Can you be allergic to different temperatures?

Growing up in New York, I experience what I like to think are hot hot summers and long cold winters. One of my best friends claims she is “allergic to the cold”, I have always wondered if this is even possible, how cold you be allergic to the cold? In the cold without enough layering Victoria, my friend, would break out in hives and have to put on more jackets, layers hat etc. I decided to look into this to see if she was just claiming some sort of illness.

After research I found a disease called “cold urticaria”, this is a skin reaction to the cold, so maybe Victoria was right! Cold urticaria is described as, “Skin that has been in contact with cold develops reddish, itchy welts (hives),” according to The Mayo Clinic website. This disease is more frequently seen in younger people, teenagers, and this disease also goes away as one ages. Not only is this reaction common in cold weather but it is also extremely common to come across cold urticaria when swimming in cold pools or other bodies of water. According to The Mayo Clinic website, some symptoms include, temporary reddish, and itchy welts on the part of the skin that came in contact with the cold temperatures. Other symptoms include, worsening of the reaction as skin warms, swelling of hands when coming in contact with something cold, and finally the swelling of areas of the face much as the lips when contacting a cold food or drink.

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There are many types of cases with cold urticaria when the situation is very serious. In Victoria’s case she does not need to worry about this, she only experiences hives and other rashes on her body. It was very interesting to learn that this disease I thought was a myth is actually valid!

http://www.mayoclinic.org/diseases-conditions/cold-urticaria/basics/symptoms/con-20034524

http://www.foxnews.com/health/2015/02/25/can-really-be-allergic-to-cold/

 

5 thoughts on “Can you be allergic to different temperatures?

  1. Jada Baity

    I can imagine that being allergic to the cold is a thing because there are so many different people allergic to so many different things. One of these things, for example, could be the sun. This article calls allergies to the sun polymorphic light eruption (sun poisoning). If someone could break out in hives when sunlight came in contact with someone’s skin, I can imagine that there is someone out there who breaks out in hives when exposed to extreme cold. There are prescriptions that can be administered to people with cold urticaria which include antihistamines, cyproheptadine, doxepin (Silenor), etc. I found this post to be very interesting. It’s amazing to know that there are physical reactions to something as small as the weather.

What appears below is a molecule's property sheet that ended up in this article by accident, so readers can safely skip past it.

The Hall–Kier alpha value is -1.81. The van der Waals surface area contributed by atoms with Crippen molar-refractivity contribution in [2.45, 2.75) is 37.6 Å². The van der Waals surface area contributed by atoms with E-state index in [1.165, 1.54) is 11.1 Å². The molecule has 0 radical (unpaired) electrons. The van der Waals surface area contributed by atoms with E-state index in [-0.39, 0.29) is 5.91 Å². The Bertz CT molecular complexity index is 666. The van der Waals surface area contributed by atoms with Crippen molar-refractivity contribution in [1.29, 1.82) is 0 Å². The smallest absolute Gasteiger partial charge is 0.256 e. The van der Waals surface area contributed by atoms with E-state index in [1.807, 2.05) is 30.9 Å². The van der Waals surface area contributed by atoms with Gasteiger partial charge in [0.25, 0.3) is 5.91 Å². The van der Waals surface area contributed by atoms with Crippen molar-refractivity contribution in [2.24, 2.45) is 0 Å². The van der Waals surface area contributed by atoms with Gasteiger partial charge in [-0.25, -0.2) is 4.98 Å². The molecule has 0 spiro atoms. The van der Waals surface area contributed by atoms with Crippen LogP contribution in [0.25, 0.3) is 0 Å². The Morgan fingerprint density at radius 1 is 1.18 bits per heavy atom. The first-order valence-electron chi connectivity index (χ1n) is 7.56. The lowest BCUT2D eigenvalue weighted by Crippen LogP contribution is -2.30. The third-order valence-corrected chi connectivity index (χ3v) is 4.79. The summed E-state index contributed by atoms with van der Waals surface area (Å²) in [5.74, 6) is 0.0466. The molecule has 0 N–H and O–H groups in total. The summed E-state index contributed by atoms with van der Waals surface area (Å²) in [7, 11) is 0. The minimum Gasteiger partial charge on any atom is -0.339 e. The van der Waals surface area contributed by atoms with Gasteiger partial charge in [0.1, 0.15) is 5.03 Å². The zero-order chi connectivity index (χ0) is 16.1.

2. zsw5031

    I always knew people could be allergic to different seasons or the changing of seasons. I personally have THE WORST allergies when spring time rolls around. All the pollen in the air destroys me. I am always sneezing and will have a horrible congested nose. But to think people could be allergic to different temperatures is mind-boggling. I have never heard of “cold urticaria” but I could probably say the same about many other diseases since there seems to be a new one everyday. The fact that your friend actually develops hives and rashes is horrifying. I don’t know how I would make it through every winter each year if I had this disease. I tried researching whether you can be allergic to hot temperatures but I couldn’t seem to find anything. The only sites that came up were ones involving the cold and cold urticaria. I wonder why that is.

  3. zsw5031

    I always knew people could be allergic to different seasons or the changing of seasons. I personally have THE WORST allergies when spring time rolls around. All the pollen in the air destroys me. I am always sneezing and will have a horrible congested nose. But to think people could be allergic to different temperatures is mind-boggling. I have never heard of “cold urticaria” but I could probably say the same about many other diseases since there seems to be a new one everyday. The fact that your friend actually develops hives and rashes is horrifying. I don’t know how I would make it through every winter each year if I had this disease. I tried researching whether you can be allergic to hot temperatures but I couldn’t seem to find anything. The only sites that came up were ones involving the cold and cold urticaria. I wonder why that is.

  4. Giana Shan Yu Han

    While I have never liked the cold, I had no idea someone could be allergic to it. I heard someone claiming to be, but I was a bit skeptical. Not only was this post interesting, but it also made me a better informed person, so I will be less inclined to look at someone’s claims to be allergic to the cold with disbelief. I am curious, though, as to why the condition lessens with age. Does this go for other allergies as well? And is cold urticaria an actual allergy or a condition with reactions similar to those of an allergy? I also thought that the point the other comment made, that cold seasons can have negative effects on other allergies was a very interesting point, as well. This was a very creative post, and it certainly peaked my curiosity.

  5. amp6199

    I never knew that being cold could have a dermatological effect that went passed dry and itchy skin. However, now I know that people can actually, in a sense, be “allergic” to the cold! Did you know that being allergic to the cold can actually increase certain preexisting allergies? Winter is actually the worst season for people with indoor allergies (things like mold, dust, and pet dander) because people are gaining more exposure to them since they are inside. This was a great article!

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